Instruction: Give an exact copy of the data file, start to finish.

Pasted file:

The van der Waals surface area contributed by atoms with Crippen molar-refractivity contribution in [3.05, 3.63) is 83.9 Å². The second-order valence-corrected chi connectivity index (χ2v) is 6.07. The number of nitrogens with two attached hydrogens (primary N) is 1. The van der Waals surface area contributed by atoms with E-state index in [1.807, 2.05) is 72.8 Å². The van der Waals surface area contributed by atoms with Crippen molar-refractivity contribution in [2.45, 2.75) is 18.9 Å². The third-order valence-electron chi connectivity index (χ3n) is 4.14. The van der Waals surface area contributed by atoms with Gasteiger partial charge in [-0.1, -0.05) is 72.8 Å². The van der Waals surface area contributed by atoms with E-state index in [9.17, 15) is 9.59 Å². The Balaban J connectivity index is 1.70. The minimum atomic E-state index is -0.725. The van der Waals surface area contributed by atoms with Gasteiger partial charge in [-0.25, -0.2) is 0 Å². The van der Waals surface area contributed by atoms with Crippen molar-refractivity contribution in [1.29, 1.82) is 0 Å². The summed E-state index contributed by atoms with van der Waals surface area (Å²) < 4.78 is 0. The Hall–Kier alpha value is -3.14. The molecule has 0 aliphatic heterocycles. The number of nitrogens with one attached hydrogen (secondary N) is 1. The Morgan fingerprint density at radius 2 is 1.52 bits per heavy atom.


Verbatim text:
The van der Waals surface area contributed by atoms with Crippen molar-refractivity contribution in [3.05, 3.63) is 83.9 Å². The second-order valence-corrected chi connectivity index (χ2v) is 6.07. The number of nitrogens with two attached hydrogens (primary N) is 1. The van der Waals surface area contributed by atoms with E-state index in [1.807, 2.05) is 72.8 Å². The van der Waals surface area contributed by atoms with Crippen molar-refractivity contribution in [2.45, 2.75) is 18.9 Å². The third-order valence-electron chi connectivity index (χ3n) is 4.14. The van der Waals surface area contributed by atoms with Gasteiger partial charge in [-0.1, -0.05) is 72.8 Å². The van der Waals surface area contributed by atoms with E-state index in [9.17, 15) is 9.59 Å². The Balaban J connectivity index is 1.70. The minimum atomic E-state index is -0.725. The van der Waals surface area contributed by atoms with Gasteiger partial charge in [-0.25, -0.2) is 0 Å². The van der Waals surface area contributed by atoms with Crippen molar-refractivity contribution in [1.29, 1.82) is 0 Å². The summed E-state index contributed by atoms with van der Waals surface area (Å²) < 4.78 is 0. The Hall–Kier alpha value is -3.14. The molecule has 0 aliphatic heterocycles. The number of nitrogens with one attached hydrogen (secondary N) is 1. The Morgan fingerprint density at radius 2 is 1.52 bits per heavy atom.